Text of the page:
Legal Connector types

Is it FRC legal to use connectors like the XT-60 or XT-90 ? We would be using it to have a quick disconnect between cims and ESC’s. Also thinking about using xt-30’s for CAN bus connections? Let me know if any of this is legal.

Any connector is legal as long as it’s rated for the breaker amperage. XT60’s are rated for 60A continuous, so you should be fine. Be sure to provide literature proving this in case your inspector asks.

I personally recommend Anderson Power Poles. Easy to crimp, no soldering required, and color-coded.

It’s legal to use quick-disconnects for CAN connections. I’ve used PWM housings/pins in the past. XT30’s may be a better option though- less chance of coming apart or de-crimping.

*As with all rules, they only apply to the previous season. You will have to refer to the 2018 manual to verify legality for the 2018 season.

Corresponding rule for 2017:


All are legal if they are rated for the amperage. Biggest disclaimer is rules may change next year, but historically the electrical ones have not in this regard.

The XT series are decent, biggest calvaet is you have to have a good soldering iron and the technique to do it quickly without melting the plastic. While with powerpoles you just crimp which I find as reliable and easier to teach (with the proper tool).

+1 to above. Since at least 2012 (I haven’t dug back farther in the rules), the only mandated electrical connectors have been the battery connector and connectors to interface with the required or exclusive control system items, and the limitations/prohibitions have been based on current and voltage ratings.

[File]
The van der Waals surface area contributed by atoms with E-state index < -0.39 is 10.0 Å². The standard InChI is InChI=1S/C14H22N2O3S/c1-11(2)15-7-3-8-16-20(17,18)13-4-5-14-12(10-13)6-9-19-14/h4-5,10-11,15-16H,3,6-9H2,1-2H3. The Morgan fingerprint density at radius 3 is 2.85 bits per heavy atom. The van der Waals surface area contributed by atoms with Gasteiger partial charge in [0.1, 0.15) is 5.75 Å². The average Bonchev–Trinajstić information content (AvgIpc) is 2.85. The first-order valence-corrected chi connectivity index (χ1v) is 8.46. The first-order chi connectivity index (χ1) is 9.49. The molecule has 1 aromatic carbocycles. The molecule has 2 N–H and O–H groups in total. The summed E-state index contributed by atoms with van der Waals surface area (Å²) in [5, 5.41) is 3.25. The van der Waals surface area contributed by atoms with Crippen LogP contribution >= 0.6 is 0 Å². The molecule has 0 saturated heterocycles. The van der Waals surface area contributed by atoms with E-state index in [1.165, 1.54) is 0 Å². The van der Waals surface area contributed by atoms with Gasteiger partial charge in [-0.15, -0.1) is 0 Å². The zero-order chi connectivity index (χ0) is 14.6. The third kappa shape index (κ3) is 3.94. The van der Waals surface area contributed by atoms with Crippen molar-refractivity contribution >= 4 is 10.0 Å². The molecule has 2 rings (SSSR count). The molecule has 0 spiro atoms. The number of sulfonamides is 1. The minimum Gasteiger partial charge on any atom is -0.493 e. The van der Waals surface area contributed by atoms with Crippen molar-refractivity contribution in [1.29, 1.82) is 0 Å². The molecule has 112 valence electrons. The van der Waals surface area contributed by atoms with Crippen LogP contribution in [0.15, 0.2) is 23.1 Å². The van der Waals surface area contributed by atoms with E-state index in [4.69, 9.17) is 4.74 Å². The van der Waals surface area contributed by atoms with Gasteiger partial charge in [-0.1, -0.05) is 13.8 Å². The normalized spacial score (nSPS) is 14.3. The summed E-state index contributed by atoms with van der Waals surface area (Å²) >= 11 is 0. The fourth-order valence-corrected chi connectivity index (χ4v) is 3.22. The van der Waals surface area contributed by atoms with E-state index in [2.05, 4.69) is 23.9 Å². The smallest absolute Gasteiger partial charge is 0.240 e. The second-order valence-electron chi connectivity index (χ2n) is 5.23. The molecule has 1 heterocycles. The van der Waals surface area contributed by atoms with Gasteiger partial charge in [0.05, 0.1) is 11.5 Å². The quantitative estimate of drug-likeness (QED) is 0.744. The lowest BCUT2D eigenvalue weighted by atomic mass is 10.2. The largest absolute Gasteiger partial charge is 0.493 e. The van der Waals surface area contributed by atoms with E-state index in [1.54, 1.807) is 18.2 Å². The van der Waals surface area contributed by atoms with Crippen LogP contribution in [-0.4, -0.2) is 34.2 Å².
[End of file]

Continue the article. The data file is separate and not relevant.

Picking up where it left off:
That said: While they are legal, let me urge you away from XT-30’s or any other 30A or even 15A rated connector for the CAN bus. The N in CAN is for network, meaning that the wire is a wave guide for transmittal of digital information. Any impedance mismatches, whether a bad connection or a 30A connector on a 20+ AWG wire, will reflect signals, generating network noise. With digital networks experiencing noise and multipath (reflections), things will typically work great or at least passably until they fail catastrophically. Why take that chance? I strongly recommend using connectors designed for passing signals over 20-28 AWG wire, such as RJ-11, RJ-45, VEX’s CAN connectors, or Molex ditto.

Of these, 3946 uses VEX’s CAN connectors, because it simplifies compliance with tournament COTS rules in recent years because it requires neither crimping nor soldering. (For 2017, see particularly R15 and the difference between the exceptions to R21 vs R13, particularly the fact that R13d is not included in R21. That is, you can put a COTS device with connectors on your robot before bagging even if they were done in a previous year, but after bagging, the connector(s) must be crimped/soldered/clamped added at an event or during an authorized open bag period.)

Seconded. We tried using Anderson Powerpoles on all our CAN connections a couple years ago, and had a bunch of trouble with Talons randomly dropping out. Decided to solder all the connections that year eventually.

On my team we use XT-60’s and XtT-90’s for all of our motor connections and Molex connectors for 5v and signal wires, but it is necessary to have a locking housing in order to prevent failures.